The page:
The Straits Times says

There's no Planet B for world's trash

For far too long, the world has treated the problem of the growing quantities of waste that is created like garbage: something to be dumped and forgotten. That time is over. If any doubts remain as to whether Planet Earth is facing a trash crisis, consider the recent symptoms of distress: the enforced six-month shutdown of the Philippine resort of Boracay choking in its own filth; the death of a whale in Spain with nearly 30 kg of plastic and man-made detritus jammed in its guts; the many reports of growing amounts of plastics and microplastics in sea water around the world.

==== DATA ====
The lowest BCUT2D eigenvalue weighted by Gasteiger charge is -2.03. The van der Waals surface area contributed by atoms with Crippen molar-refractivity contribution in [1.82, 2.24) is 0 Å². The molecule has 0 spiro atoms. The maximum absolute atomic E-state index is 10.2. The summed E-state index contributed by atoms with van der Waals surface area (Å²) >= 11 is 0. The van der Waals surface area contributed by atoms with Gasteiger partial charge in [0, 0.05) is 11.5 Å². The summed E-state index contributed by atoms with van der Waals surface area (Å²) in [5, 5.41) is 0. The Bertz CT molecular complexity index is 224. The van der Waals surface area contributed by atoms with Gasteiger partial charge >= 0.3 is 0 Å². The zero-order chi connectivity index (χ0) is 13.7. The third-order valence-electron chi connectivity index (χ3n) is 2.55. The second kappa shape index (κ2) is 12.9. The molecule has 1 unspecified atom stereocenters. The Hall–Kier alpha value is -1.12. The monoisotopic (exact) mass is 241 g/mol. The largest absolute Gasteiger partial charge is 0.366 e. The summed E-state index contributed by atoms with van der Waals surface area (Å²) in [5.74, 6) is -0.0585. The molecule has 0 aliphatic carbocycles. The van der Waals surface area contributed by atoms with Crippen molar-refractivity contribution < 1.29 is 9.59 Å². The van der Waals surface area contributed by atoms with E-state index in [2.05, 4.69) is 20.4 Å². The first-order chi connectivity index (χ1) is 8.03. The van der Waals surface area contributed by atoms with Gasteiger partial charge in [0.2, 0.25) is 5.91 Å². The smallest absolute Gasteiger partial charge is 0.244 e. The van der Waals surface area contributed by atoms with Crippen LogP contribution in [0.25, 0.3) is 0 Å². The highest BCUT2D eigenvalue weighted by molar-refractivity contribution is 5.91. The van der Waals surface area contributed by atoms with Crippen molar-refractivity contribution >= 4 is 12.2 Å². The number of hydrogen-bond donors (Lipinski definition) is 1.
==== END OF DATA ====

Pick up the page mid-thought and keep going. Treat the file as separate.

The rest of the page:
Microplastics are ingested by sea creatures, which are in turn consumed by humans. What the long-term health consequences are is the subject of research, but given their known potential as conveyors of harmful chemicals, surely it is better to take collective action now than later. But what is hobbling action at all levels is an "out of sight, out of mind" attitude. The result: rivers clogged with the flotsam and jetsam of a thriving disposable industry; fishing grounds and coastal areas ruined by industrial and farm effluent; tropical resorts overrun with tourists but lacking in sewage treatment facilities.

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A version of this article appeared in the print edition of The Straits Times on May 03, 2018, with the headline 'There's no Planet B for world's trash'. Print Edition | Subscribe